How many posts have I done on pipeline politics and the race/competition to control resources..?
I can’t even answer that myself. But I am putting up, yet, another one!
If you have been following along for more then five years now, you should be aware of this situation.
If you haven’t been following along and are unaware of this situation, where have you been?
And, boy have you got a lot of catching up to do!
The most recent posts talking pipeline politics can be found:
From the latest (Chechnya etc.) (3 parts) to Iran, Pakistan, Syria & Qatar and then to another 3 part series covering Cyprus/Israel/Turkey/Syria
If you are already up to speed then start here:
Since you are up to speed you will be aware, we have discussed the Mediterranean Basin resources.
And since I prefer, fact, reality and truth to propaganda...let me pile on some more info
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I will be quoting from an opinion piece, published by Financial Post, written by Lawrence Solomon.
(Who this man is, I haven’t a clue) Since the FP is publishing his opinion he must be one of the connected, affiliated or approved talking heads
And he does brings out some interesting info, I will ignore as much of his propagandistic comments and stick to the "meat and potatoes"..
“Russia’s importance on the world stage today rests overwhelmingly on energy, its main source of foreign exchange and — because much of Europe utterly depends on Russian gas — a dominant source of its political influence. The gas is delivered by Gazprom, until this year the world’s most profitable company.
To maintain Gazprom’s dominance in the European market, Putin has been fighting off competitors on numerous fronts. First, to prevent Europe from acquiring gas from a proposed gas pipeline from Turkey, Putin directed Gazprom to pre-empt it by building an economically dubious rival pipeline to Europe”
Economically dubious? The pipeline he is referencing is the competitor pipeline to Nabucco, the Southstream pipeline. Problem with Mr Solomon’s claim is that from my understanding, it is Nabucco that is the economically dubious, ultra expensive and an impractical pipeline.
A couple of years ago I did this post on the subject.
South Stream’s advantage is the fact that it has a ready supply of natural gas from Russia, Pamir said, while Nabucco suffers from a lack of suppliers”
Nabucco is utterly and totally useless without Iran. South stream already has a supply of gas. And will soon have more as Mr Solomon points out.
A new threat to Gazprom’s hegemony has emerged – ever-larger discoveries of natural gas in the eastern Mediterranean’s Levant Basin, much of which would ordinarily be destined for Europe. In response to these finds in the Levant Basin, which the U.S. Geological Survey believes could hold one of the world’s richest deposits, Putin is again acting to maintain Europe as his preserve, by ensuring that Gazprom has a say in Mediterranean gas deliveries.Digressing briefly to the Greek deal: The agency head gave assurances that the winner will be the one who offers the highest bid ensuring there is no pressure from the U.S. and the EU on Greece with regards to the participation of Russian companies in the privatisation.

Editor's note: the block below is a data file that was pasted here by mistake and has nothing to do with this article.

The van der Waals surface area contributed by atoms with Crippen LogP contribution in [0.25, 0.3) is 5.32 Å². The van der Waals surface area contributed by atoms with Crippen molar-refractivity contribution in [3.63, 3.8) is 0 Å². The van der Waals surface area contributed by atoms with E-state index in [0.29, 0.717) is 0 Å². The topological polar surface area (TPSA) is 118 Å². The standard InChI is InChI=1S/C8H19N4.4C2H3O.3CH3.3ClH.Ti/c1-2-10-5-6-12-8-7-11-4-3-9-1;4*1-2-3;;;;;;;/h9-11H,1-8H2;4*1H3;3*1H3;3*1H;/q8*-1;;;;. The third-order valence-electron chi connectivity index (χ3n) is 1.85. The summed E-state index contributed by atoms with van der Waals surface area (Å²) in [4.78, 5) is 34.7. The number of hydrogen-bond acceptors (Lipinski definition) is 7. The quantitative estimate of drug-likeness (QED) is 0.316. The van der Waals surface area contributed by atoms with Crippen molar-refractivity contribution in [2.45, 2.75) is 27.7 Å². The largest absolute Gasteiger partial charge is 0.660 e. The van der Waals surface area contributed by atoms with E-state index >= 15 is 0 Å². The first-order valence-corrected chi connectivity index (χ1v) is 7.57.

Step One in Putin’s Mediterranean gambit involves Israel, by tying down its nine-trillion-cubic-foot Tamar field. ( Tying down it’s Tamar field? Pathetic language. He writes as if Israel was forced into dealing with Gazprom. Gazprom likely made the most generous offer) Under terms of a 20-year deal completed earlier this year, Gazprom will now be the exclusive seller of Tamar gas. Very likely, Gazprom will soon also secure rights to Israel’s even larger Levianthan field. Step Two involves Cyprus, by securing rights to its gas. This Gazprom seems set to do, largely by acquiring the Greek gas distribution company which will receive Cyprus gas.
Continuing with Mr Solomons' opinion piece
Steps Three and Four involve two other Levant Basin countries, Syria and its client state, Lebanon. By maintaining Assad in power — not least since Syria hosts Russia’s only naval base in the Mediterranean — Putin will have outsized influence over Levant Basin gas, and the plausible means to continue to keep Europe dependant on him.
In 2008, Gazprom, then worth $365-billion, predicted it would be worth $1-trillion by 2015, both by maintaining its dominance in Europe and by capturing much of the Asian market.
To keep Gazprom’s market share from falling further, Putin will need to play hard ball with all concerned. Given the stakes, and given Putin’s well-deserved strongman image, no one should be surprised at Putin’s single-minded determination to keep Syria’s Assad, and himself, solidly in power.”
Mr Solomon seems to take issue with the fact that Russia is outmaneuvering western oil companies, affiliated with the global bankster crowd ( a stroll down memory lane) and doing it all without bombing everyone into freedom and democracy.